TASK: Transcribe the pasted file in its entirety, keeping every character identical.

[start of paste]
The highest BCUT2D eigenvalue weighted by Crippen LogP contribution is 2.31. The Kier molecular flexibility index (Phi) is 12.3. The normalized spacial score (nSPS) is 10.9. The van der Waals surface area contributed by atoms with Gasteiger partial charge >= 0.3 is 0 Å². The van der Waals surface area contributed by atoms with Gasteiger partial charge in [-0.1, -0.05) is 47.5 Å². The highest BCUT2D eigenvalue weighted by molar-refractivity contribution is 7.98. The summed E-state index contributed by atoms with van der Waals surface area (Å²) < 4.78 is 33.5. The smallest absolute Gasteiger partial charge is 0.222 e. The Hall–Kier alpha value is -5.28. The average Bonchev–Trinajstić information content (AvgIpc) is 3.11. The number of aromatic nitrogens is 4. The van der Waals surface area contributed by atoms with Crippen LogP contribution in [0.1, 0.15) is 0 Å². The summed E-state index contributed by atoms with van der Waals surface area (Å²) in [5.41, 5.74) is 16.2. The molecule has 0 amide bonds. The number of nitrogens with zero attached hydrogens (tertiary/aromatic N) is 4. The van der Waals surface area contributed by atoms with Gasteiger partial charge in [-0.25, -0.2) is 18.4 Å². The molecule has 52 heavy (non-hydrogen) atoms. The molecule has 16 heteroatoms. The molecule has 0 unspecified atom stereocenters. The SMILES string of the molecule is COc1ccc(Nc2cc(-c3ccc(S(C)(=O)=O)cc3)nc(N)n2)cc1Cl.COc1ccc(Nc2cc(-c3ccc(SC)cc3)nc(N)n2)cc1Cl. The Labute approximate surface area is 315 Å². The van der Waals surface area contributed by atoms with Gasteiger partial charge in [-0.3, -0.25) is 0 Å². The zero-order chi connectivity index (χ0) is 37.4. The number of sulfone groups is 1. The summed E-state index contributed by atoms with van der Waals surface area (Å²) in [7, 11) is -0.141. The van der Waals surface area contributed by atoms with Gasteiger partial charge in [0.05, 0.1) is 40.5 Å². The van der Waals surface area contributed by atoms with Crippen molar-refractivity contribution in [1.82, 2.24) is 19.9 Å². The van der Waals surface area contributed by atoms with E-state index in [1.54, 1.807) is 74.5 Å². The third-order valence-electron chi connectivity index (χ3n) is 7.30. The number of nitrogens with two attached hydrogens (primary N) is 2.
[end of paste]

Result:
The highest BCUT2D eigenvalue weighted by Crippen LogP contribution is 2.31. The Kier molecular flexibility index (Phi) is 12.3. The normalized spacial score (nSPS) is 10.9. The van der Waals surface area contributed by atoms with Gasteiger partial charge >= 0.3 is 0 Å². The van der Waals surface area contributed by atoms with Gasteiger partial charge in [-0.1, -0.05) is 47.5 Å². The highest BCUT2D eigenvalue weighted by molar-refractivity contribution is 7.98. The summed E-state index contributed by atoms with van der Waals surface area (Å²) < 4.78 is 33.5. The smallest absolute Gasteiger partial charge is 0.222 e. The Hall–Kier alpha value is -5.28. The average Bonchev–Trinajstić information content (AvgIpc) is 3.11. The number of aromatic nitrogens is 4. The van der Waals surface area contributed by atoms with Crippen LogP contribution in [0.1, 0.15) is 0 Å². The summed E-state index contributed by atoms with van der Waals surface area (Å²) in [5.41, 5.74) is 16.2. The molecule has 0 amide bonds. The number of nitrogens with zero attached hydrogens (tertiary/aromatic N) is 4. The van der Waals surface area contributed by atoms with Gasteiger partial charge in [-0.25, -0.2) is 18.4 Å². The molecule has 52 heavy (non-hydrogen) atoms. The molecule has 16 heteroatoms. The molecule has 0 unspecified atom stereocenters. The SMILES string of the molecule is COc1ccc(Nc2cc(-c3ccc(S(C)(=O)=O)cc3)nc(N)n2)cc1Cl.COc1ccc(Nc2cc(-c3ccc(SC)cc3)nc(N)n2)cc1Cl. The Labute approximate surface area is 315 Å². The van der Waals surface area contributed by atoms with Gasteiger partial charge in [-0.3, -0.25) is 0 Å². The zero-order chi connectivity index (χ0) is 37.4. The number of sulfone groups is 1. The summed E-state index contributed by atoms with van der Waals surface area (Å²) in [7, 11) is -0.141. The van der Waals surface area contributed by atoms with Gasteiger partial charge in [0.05, 0.1) is 40.5 Å². The van der Waals surface area contributed by atoms with Crippen molar-refractivity contribution in [1.82, 2.24) is 19.9 Å². The van der Waals surface area contributed by atoms with E-state index in [1.54, 1.807) is 74.5 Å². The third-order valence-electron chi connectivity index (χ3n) is 7.30. The number of nitrogens with two attached hydrogens (primary N) is 2.